And so I am trying to get that and give that. I love reaching, even over-reaching. It means you fall down a lot. We're falling down a lot here in the Labs. Ethan says, “you find your holes by stepping in them.” We're falling in them. But it's only a flesh wound.
I keep pushing a months old blog post because it is the most sincere thing I've ever written. That's me being very raw and honest with myself, and with the Labs. And it's important — to me — every day. The part of this post that begins "I believe" is the best I can do. If anyone is reading an interview with me, they should probably read that part of that one blog instead.
HD: Why at a big company?
EG: It's a first in a lifetime challenge and opportunity for me, and a chance to be a pioneer (I know, the pioneers mostly die). It's becoming clear to me that more and more young people will dedicate some of their next few working years trying to successfully merge characteristics of big and small companies. There are a bunch of versions of this: you start at a small company and it gets bigger, you start at a big company and it gets smaller, you start a company yourself and a bigger company acquires you. That's what happened to us (Big Champagne).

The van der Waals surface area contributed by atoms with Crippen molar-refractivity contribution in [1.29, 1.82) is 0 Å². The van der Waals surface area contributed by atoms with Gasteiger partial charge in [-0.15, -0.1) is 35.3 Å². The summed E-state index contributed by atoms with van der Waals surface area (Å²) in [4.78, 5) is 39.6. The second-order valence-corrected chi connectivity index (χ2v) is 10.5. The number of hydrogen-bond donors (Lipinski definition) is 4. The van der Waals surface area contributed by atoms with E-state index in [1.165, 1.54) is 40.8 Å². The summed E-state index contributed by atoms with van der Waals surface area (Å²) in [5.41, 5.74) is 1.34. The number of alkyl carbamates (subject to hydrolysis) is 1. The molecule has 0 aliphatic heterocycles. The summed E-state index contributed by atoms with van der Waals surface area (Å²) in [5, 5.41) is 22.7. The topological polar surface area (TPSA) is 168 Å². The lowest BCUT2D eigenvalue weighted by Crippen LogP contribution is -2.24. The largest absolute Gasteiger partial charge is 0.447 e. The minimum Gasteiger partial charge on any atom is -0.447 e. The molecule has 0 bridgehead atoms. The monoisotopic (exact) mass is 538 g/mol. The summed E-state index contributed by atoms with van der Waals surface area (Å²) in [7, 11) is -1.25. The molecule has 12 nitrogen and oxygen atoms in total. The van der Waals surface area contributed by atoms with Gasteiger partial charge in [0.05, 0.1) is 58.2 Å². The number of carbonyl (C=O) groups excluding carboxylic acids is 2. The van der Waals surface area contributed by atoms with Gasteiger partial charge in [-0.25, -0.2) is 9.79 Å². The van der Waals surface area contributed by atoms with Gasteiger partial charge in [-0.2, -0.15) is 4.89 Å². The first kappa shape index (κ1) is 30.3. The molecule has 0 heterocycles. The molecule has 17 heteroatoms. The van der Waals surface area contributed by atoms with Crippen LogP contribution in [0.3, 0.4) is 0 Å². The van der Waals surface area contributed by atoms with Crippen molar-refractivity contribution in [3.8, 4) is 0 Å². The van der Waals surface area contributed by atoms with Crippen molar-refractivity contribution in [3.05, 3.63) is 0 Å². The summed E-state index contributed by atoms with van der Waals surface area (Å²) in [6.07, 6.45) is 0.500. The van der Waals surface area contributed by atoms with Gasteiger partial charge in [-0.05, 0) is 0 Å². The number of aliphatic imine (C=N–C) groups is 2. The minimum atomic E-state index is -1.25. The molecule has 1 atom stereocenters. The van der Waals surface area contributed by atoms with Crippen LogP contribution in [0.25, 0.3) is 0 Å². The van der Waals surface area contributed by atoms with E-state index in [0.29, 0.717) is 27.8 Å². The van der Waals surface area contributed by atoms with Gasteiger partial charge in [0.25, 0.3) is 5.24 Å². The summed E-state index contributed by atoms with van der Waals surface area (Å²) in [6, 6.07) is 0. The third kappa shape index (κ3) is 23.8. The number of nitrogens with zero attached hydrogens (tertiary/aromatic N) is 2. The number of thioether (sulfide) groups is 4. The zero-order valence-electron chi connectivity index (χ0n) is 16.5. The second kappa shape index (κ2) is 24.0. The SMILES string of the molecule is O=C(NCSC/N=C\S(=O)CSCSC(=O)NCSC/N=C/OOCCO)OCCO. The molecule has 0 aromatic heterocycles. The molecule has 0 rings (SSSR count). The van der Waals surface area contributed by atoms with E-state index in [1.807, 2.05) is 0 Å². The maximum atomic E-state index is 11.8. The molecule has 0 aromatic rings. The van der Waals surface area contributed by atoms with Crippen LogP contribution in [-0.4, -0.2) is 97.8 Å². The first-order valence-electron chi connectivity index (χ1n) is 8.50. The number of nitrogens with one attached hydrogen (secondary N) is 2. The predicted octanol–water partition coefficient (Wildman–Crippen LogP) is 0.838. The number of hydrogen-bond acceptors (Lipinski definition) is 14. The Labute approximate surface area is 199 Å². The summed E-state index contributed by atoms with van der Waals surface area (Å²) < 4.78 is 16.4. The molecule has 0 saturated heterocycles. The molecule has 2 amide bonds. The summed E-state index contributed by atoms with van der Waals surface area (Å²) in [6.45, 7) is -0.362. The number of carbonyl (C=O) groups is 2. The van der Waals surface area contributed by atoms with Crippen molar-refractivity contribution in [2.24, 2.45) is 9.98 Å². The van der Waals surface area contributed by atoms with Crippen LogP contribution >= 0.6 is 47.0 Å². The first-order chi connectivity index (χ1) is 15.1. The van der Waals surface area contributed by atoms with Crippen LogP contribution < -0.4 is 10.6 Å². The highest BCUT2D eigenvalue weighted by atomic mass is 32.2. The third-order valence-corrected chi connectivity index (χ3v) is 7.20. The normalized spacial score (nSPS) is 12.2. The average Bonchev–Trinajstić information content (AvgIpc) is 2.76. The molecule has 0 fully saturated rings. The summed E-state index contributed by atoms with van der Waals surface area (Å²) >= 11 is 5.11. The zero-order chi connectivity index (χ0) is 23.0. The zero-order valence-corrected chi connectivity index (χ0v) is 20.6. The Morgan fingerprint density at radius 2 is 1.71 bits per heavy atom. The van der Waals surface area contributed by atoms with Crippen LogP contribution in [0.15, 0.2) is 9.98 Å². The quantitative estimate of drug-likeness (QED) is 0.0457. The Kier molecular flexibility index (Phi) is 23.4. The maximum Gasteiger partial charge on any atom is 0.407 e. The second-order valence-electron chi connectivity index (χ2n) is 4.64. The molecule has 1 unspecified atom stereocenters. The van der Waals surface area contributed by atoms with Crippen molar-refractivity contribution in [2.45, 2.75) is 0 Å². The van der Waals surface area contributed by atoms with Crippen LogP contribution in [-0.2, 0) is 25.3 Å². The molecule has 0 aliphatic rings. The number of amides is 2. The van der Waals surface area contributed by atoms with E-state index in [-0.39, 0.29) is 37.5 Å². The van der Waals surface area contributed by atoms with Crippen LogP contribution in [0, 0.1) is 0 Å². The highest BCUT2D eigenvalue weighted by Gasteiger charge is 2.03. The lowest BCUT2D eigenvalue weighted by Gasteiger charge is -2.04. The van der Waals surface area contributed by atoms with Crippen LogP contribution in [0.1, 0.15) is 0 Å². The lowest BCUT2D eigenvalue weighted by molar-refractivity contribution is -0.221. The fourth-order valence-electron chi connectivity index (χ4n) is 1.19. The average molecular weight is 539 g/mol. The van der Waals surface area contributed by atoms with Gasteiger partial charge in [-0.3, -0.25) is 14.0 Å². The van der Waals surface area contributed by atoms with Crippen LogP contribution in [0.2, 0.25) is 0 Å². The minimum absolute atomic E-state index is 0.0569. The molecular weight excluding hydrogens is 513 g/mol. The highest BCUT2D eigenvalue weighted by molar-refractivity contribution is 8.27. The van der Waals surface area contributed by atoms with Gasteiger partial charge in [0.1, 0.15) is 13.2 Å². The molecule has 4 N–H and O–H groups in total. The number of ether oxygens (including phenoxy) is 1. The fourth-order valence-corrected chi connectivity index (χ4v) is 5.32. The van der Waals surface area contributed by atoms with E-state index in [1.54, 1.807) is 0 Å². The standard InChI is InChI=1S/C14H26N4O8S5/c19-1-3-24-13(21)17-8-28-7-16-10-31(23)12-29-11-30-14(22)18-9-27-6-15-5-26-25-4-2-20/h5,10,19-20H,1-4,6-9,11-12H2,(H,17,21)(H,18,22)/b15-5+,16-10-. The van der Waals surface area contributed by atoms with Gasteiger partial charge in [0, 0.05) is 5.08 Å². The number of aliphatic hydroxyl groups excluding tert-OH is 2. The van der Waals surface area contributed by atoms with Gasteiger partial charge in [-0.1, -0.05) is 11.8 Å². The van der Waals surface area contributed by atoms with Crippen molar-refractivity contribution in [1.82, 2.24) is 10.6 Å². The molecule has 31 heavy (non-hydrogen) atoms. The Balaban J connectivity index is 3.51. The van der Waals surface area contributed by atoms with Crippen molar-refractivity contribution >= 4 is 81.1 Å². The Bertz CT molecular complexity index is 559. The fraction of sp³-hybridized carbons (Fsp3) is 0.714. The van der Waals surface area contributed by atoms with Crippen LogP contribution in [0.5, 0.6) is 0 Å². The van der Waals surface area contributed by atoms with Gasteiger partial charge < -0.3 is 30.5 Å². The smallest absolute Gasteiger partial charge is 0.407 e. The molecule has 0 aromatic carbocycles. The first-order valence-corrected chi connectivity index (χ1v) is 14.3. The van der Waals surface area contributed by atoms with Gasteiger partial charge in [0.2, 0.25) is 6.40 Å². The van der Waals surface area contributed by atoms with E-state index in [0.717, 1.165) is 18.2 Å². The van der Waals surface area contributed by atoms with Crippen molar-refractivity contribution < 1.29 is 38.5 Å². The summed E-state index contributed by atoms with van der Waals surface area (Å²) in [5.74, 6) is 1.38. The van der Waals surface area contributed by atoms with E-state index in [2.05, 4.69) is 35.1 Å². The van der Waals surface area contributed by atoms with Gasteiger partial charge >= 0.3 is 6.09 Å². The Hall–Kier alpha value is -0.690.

In any case, it's becoming clear that there are winning aspects of small companies, coveted by bigger companies. And of course a small company so often wants big company scale. But how do you grow without losing your identity – what made you a special place to learn and build? A place anyone would want to be?